Poly(butadiene) "mono-ols" were prepared by initiation with s-butyllithium while poly(butadiene) "diols" were prepared by initiation with the product of diisopropenyl benzene and 2 equivalents of s-butyllithium. Unless otherwise specified, polymer examples 1-1 through 3-2 were prepared in cyclohexane/diethyl ether(10%) and methanol was added to terminate any uncapped chains. For the alkoxy silyl acetal capping agents of structure (2) (i.e. CA1, CA2, and CA3), the characteristic yellow color of the polymer anion faded considerably after adding the capping agent. Samples were deprotected using methanesulfonic acid, dried (rotary evaporator), and analyzed by GPC, 13 C NMR, and HPLC. Samples taken prior to deprotection were contacted with concentrated phosphoric acid to remove or neutralize lithium salts prior to drying; except in one case, described below, this did not result in significant hydrolysis of the acetal groups.
To simplify the analysis, screening studies were carried out using "mono-initiated" polymers although diinitiated polymers are preferred. The results are summarized in Table 2. HPLC could not unambiguously resolve acetal-capped polymer from proton-terminated polymer, so only NMR data was used to assess the capping efficiency prior to deprotection. The results of the analysis of the deprotected products are also summarized in Table 2; 13 C NMR results are consistent with quantitative hydrolysis of the acetal group. The more acidic alkoxy capping agents were much more reactive than the ethoxy analog, yielding capping efficiencies on the order of 90% without adding THF or any other reaction promoter.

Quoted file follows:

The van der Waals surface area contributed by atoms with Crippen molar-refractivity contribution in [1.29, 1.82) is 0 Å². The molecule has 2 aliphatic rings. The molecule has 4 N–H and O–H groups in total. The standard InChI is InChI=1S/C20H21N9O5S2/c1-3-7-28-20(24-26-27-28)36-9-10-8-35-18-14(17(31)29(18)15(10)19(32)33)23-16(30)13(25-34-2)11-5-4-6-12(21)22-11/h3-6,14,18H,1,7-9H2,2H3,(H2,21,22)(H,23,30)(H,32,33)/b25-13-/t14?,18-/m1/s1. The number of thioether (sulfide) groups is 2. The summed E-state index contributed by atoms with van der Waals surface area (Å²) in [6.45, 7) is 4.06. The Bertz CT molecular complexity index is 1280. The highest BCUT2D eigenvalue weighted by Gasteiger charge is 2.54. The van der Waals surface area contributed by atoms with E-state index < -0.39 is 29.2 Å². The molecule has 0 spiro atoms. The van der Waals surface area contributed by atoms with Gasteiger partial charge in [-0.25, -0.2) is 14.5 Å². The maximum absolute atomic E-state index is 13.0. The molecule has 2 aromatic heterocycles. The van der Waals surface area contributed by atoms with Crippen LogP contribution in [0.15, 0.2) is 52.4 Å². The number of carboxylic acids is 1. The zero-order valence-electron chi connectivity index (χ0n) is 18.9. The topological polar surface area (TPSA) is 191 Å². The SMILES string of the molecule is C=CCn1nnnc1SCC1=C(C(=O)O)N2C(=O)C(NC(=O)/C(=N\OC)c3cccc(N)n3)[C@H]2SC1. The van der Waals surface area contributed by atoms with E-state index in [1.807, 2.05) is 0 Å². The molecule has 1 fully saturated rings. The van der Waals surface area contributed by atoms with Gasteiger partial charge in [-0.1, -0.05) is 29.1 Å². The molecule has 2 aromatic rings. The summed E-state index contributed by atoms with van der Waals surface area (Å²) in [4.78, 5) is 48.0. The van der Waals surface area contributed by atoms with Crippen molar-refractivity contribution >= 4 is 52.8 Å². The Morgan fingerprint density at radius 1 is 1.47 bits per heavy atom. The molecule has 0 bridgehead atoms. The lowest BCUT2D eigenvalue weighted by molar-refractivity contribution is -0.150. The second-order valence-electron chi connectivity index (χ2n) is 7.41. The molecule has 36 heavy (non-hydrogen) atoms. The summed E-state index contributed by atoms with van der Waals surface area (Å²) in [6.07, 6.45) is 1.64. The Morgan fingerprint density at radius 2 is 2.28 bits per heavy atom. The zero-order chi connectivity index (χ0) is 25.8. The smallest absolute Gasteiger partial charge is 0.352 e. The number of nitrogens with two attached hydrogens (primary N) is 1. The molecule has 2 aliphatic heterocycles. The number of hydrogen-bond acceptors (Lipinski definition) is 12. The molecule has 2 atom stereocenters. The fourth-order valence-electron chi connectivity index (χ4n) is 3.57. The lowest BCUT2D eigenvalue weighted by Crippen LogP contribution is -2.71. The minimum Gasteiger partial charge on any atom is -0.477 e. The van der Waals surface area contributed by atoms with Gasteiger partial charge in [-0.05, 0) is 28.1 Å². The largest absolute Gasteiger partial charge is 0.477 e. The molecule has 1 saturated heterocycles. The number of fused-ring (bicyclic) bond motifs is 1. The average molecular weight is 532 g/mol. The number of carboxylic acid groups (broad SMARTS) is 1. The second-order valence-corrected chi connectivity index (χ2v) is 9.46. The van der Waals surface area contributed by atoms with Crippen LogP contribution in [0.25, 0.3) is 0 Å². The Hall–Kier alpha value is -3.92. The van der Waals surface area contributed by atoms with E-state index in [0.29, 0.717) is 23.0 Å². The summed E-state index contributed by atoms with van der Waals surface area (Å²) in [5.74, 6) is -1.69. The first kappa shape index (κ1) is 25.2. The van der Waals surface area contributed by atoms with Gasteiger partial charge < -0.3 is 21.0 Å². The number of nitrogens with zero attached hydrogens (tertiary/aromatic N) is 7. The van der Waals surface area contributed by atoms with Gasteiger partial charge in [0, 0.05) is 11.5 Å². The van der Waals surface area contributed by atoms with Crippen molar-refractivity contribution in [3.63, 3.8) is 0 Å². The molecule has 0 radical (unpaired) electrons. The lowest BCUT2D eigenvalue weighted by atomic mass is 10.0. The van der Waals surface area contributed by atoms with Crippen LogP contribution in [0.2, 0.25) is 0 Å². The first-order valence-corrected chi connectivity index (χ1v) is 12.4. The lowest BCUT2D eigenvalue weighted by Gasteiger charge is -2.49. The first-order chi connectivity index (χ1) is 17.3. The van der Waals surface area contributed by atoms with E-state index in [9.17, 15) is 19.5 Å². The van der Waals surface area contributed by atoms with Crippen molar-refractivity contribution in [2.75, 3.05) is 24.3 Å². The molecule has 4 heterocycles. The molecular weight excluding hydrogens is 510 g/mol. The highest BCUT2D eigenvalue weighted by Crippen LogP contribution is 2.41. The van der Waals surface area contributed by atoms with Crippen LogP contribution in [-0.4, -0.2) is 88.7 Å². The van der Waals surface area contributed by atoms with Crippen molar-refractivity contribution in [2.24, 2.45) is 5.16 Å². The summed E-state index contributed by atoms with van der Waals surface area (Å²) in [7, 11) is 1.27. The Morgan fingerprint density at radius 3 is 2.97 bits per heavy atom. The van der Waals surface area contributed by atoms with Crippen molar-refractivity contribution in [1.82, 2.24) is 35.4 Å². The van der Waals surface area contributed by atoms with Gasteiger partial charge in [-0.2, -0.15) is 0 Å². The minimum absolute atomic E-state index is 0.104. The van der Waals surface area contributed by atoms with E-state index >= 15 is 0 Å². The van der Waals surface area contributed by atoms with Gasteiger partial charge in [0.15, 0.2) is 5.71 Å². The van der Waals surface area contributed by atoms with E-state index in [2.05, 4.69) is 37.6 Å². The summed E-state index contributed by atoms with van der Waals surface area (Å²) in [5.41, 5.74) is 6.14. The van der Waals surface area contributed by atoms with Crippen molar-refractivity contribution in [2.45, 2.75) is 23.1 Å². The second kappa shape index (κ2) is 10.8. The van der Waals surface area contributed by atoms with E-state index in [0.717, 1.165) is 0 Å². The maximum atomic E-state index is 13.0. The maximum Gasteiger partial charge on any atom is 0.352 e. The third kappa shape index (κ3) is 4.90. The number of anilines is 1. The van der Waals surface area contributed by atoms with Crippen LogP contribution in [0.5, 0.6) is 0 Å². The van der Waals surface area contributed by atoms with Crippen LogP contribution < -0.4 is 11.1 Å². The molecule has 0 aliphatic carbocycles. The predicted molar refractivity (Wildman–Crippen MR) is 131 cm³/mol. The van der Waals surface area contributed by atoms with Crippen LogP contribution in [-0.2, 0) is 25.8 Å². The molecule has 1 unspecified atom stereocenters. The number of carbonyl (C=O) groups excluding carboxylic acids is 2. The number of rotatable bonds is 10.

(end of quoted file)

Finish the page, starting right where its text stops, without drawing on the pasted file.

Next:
GPC analysis indicated that a small fraction of the polymer anions were coupled (twice original MW). This may be due to oxygen coupling or the presence of a small amount of silane impurity with two "active" ligands; the capping agents were added without further purification. These experiments also suggest that both capping agents react readily at moderate temperatures. Analysis by NMR could detect no significant improvement in capping efficiency between samples capped for 30 minutes at 40° C. and samples taken after heating to 80° C. and holding at 80° C. for an hour.
In order to assess the utility of this approach for preparing diols, a diinitiated butadiene polymer (Example 2-1) was capped with the phenoxy silyl acetal compound (CA2) at 40° C., and an aliquot of the same cement was reacted with excess ethylene oxide (Example 2-2). The analytical results are summarized in Table 3. The silyl acetal capped product remained a viscous liquid while the ethylene oxide capped product formed a gel. After deprotection, the silyl acetal capped product was analyzed by HPLC as well as 13 C NMR. The NMR results indicate slightly higher capping efficiency with the phenoxy silyl acetal than with ethylene oxide. The HPLC chromatograms are consistent with this conclusion. The ethylene oxide capped product contains substantially more unfunctionalized and mono-functionalized material and less diol. A substantial amount of material, tentatively identified as tri-ol (resulting form initiation by trifunctional lithium species), was also observed. The relatively high levels of both mono-ol and tri-ol in this polymerization suggest that the optimum yield of diinitiator may not have been achieved, but it is clear that products comparable to those obtained by EO capping were produced without the complications of the gel using the alkoxy silyl approach.